'We involved them directly in the process right from the specification stage. We interviewed people in the factory about what they wanted from such a system, what are they doing manually at present - such as writing quality reports or shift change documents - that they could have done automatically. We listened to what they wanted, what they thought would help us, and so the information we gained from these interviews formed the core of our specification.
'There were of course some discussions to define the functionality needed but this early involvement of all the people that would need to work with the system was very important. The people really came up with some brilliant ideas. We then involved them in the prototyping stage. We installed the first version in the factory, and allow the operators to test this before it is adopted. We do this with every change or update.'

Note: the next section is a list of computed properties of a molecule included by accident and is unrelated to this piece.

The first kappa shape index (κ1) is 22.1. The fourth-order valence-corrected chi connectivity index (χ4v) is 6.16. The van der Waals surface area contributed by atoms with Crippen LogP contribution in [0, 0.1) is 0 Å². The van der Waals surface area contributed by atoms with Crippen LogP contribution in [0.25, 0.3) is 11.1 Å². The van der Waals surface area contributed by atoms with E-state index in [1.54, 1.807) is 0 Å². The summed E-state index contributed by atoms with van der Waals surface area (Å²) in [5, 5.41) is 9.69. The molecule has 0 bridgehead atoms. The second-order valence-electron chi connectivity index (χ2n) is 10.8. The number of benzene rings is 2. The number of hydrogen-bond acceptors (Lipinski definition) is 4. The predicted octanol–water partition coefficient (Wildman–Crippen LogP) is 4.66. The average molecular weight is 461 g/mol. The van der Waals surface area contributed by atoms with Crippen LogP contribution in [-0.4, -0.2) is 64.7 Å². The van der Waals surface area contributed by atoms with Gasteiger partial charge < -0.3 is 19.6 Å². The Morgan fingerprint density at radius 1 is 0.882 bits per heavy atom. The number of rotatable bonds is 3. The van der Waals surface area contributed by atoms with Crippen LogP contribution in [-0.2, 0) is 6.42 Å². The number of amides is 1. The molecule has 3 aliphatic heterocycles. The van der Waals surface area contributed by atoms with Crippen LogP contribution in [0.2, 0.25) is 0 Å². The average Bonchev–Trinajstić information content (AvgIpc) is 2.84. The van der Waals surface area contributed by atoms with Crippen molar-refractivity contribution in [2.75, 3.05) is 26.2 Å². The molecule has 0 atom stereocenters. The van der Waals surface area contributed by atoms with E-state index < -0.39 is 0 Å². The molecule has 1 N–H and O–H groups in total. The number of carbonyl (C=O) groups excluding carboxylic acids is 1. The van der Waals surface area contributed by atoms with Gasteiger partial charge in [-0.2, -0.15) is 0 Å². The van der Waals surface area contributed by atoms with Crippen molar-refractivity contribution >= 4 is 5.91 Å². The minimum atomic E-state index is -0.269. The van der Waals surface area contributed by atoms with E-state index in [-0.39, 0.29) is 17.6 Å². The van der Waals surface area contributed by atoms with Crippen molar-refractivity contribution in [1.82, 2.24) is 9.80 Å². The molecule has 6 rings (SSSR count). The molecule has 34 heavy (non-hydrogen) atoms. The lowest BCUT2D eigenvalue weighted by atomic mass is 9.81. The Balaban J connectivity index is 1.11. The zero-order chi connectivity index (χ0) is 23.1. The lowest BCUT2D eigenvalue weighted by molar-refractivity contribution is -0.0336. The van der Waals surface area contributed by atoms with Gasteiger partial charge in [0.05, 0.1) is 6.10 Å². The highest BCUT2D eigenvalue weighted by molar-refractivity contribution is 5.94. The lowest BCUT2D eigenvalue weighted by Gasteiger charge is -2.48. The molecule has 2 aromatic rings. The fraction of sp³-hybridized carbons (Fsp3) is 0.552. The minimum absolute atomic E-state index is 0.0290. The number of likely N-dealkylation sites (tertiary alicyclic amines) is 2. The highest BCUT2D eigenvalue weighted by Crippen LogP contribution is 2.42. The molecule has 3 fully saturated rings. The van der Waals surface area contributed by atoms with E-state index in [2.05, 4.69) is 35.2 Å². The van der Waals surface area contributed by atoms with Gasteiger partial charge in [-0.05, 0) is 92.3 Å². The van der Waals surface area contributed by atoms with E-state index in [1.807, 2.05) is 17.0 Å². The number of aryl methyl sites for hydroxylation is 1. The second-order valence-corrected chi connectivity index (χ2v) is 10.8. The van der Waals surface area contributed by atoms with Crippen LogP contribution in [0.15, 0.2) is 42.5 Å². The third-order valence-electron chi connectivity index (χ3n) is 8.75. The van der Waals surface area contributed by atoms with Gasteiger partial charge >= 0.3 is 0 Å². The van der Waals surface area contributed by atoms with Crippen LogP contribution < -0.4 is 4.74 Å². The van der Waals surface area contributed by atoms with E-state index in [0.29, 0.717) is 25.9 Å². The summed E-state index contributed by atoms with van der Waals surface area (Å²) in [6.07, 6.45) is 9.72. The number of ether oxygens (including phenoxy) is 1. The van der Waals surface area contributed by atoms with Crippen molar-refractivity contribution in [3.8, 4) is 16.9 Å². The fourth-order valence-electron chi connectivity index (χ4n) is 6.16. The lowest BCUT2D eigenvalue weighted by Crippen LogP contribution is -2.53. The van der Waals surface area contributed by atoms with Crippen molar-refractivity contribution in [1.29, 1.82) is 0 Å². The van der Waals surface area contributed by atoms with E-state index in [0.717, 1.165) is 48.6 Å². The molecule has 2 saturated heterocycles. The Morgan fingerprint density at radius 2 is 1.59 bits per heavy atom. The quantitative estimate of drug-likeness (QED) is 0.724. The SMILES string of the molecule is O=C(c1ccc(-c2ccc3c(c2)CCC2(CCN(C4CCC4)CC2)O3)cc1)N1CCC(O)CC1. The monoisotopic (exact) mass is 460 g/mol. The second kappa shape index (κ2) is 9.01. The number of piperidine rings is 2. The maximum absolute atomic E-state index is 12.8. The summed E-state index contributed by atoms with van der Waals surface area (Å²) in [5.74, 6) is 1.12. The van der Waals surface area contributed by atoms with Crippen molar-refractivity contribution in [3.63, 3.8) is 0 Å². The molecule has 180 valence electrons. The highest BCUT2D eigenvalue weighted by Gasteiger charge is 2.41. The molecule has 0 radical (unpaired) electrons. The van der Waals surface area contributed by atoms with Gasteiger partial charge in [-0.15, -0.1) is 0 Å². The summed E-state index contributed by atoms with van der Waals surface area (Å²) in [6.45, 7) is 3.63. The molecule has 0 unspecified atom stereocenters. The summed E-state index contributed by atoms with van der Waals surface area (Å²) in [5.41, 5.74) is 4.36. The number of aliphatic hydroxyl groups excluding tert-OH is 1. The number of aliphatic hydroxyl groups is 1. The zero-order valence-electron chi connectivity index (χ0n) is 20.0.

Despite its recent successes it will be a constant battle for the German plant to maintain its competitive position against the low cost economies, he adds. 'The biggest challenge is to continue to innovate in the complete process - engineering and manufacturing. We still need to have good ideas to develop new families of switchgear that contain innovations of functions.
'Another very big topic is to improve our quality system even further. It is already on a very high level but looking on the demands of our customer this is an area that we can focus on to improve.'
Wuillement says that the long-term aim is to become the company's number one facility for medium voltage projects, and to move towards that the Ratingen team will continue to innovate, starting with the proposed introduction of automatic functional testing system this year. That, I am sure, will be the first of many process and product enhancements over the coming years, as Ratingen continues its struggle to survive.